Don’t make the rookie mistake of just showing up to the zoo with absolutely no plans.
I mean, if you like livin’ life on the edge like that, be my guest. But this enneagram 6, anxious, neurodivergent mama to a neurodivergent child is allll about planning ahead. Consider these 4 main tips for making your zoo trip more successful.
PREPARE YOUR CHILD FOR WHAT TO EXPECT AT THE ZOO
Neurodivergent children can have a hard time processing things that are unexpected, new, and/or out of their routine, which even includes fun surprises and activities like the zoo.
The nervous system likes predictability and familiarity; without that, our nervous system and brains are on high alert to detect danger (aka on the brink of fight or flight mode). Since the entire zoo experience in and of itself is exciting and out of routine, you can help your child out by spending time before your zoo trip familiarizing them with what to expect.
I’m not just talking about what animals they’ll see, but help them prepare for what the sequence of events will be like, what tricky situations may come up, specifically, preparing them for things like:
- What the weather might be like (and how that can affect your trip)
- That some animals are not always available to see
- Lots of toys and snacks around that they can’t have
- Sharing space with other people when looking at an exhibit or in a play area
- Busy crowds/lots of people around
- Sounds and smells that may be triggering for them
You can prepare them just by talking about it, but I would suggest creating a social story and looking at that zoo’s specific photos.
What I love about the San Diego Zoo is that they have partnered with Kulture City, which is an organization that provides sensory bags and tips for sensory kids to visit the zoo. Kulture City created so many great social stories that are available for free on the Kulture City app! (In the App Store and on Google Play)
MAKE A PLAN FOR YOUR DAY AT THE ZOO
Don’t make the mistake of just showing up and “winging it,” especially at the San Diego Zoo. There are so many wonderful exhibits and animals to see, and the place is huge! I highly recommend checking out a map and circling or tracking your path for how you want to pace yourself through the zoo.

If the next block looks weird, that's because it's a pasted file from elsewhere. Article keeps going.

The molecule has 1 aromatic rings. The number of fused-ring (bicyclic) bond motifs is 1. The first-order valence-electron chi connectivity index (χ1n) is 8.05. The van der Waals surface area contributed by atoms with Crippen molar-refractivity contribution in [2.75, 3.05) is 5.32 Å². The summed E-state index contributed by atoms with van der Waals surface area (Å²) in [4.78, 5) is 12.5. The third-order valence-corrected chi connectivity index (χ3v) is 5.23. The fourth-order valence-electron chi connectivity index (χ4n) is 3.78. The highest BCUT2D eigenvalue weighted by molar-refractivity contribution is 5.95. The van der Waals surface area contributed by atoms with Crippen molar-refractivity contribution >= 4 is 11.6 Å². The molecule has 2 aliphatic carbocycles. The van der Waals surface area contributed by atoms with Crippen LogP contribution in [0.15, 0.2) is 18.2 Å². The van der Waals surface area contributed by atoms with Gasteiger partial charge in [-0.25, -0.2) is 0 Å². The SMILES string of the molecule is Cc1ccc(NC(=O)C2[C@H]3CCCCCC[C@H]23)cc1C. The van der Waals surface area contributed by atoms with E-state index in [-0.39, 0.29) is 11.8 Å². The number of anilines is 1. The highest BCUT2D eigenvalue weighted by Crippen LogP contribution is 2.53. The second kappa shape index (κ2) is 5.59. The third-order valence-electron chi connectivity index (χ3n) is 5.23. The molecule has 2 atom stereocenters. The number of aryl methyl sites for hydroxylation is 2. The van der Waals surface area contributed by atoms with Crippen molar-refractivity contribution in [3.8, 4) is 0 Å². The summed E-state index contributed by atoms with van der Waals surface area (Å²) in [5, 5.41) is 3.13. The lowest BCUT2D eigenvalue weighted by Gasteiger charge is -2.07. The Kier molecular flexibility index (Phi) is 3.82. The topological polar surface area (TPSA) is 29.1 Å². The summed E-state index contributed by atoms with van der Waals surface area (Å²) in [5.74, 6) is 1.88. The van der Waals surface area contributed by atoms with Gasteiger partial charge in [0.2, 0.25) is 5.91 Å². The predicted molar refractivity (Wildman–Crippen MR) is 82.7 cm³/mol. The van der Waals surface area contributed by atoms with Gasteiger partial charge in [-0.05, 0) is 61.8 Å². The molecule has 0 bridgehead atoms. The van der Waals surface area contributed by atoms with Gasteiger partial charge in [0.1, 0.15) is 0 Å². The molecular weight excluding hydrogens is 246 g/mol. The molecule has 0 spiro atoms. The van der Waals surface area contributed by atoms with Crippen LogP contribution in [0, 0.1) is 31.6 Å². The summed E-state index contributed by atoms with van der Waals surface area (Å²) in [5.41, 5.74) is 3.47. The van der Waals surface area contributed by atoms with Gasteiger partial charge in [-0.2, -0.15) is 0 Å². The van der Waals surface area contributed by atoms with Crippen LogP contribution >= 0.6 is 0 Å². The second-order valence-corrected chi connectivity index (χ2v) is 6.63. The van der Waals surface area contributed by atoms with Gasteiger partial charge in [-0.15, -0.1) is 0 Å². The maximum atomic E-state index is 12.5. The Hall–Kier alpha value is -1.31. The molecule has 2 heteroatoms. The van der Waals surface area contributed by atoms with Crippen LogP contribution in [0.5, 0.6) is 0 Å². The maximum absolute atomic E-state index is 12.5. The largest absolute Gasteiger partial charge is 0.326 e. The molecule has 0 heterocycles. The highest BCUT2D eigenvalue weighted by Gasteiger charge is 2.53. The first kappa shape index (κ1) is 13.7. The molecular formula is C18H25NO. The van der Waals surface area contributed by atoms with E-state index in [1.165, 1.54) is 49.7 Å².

They have an app as well, but I’m much more of a paper and pencil kinda gal 🙂
You could print out a map from the San Diego Zoo website and bring it with you, or you could do something as simple as making a written checklist of things you want to see and do while you’re there.
Hot tip: include bathroom breaks, eating breaks, rest/movement breaks in your schedule/check-list so your child knows there will be breaks throughout the day.
SENSORY TOOLS TO BRING TO THE ZOO
Whether you have an ND kid or a neurotypical kid (or one of each), sensory tools can benefit all nervous systems! When you’re dealing with the heat, long stretches of time out in the sun and a lot of waiting, smells, sights and other sensations bombarding you all day, a sensory tool can go a long way in boosting regulation.
At the San Diego Zoo you can head to their guest information booth near the tour bus entrance and request a sensory bag from Kulture City- it came with noise reducing headphones and a couple of fidgets (honestly, I didn’t think Liliana would use the fidgets as much but she never let go of it. It was so helpful in a lot of waiting/decision-making anxiety situations).
Here are some other sensory tools that you might consider bringing to your zoo trip
- Sunglasses or hat– the sunglasses can protect from the brightness of the sun, but a hat can provide calming deep pressure to the head, and also block out extra visual input that may be overstimulating to your child.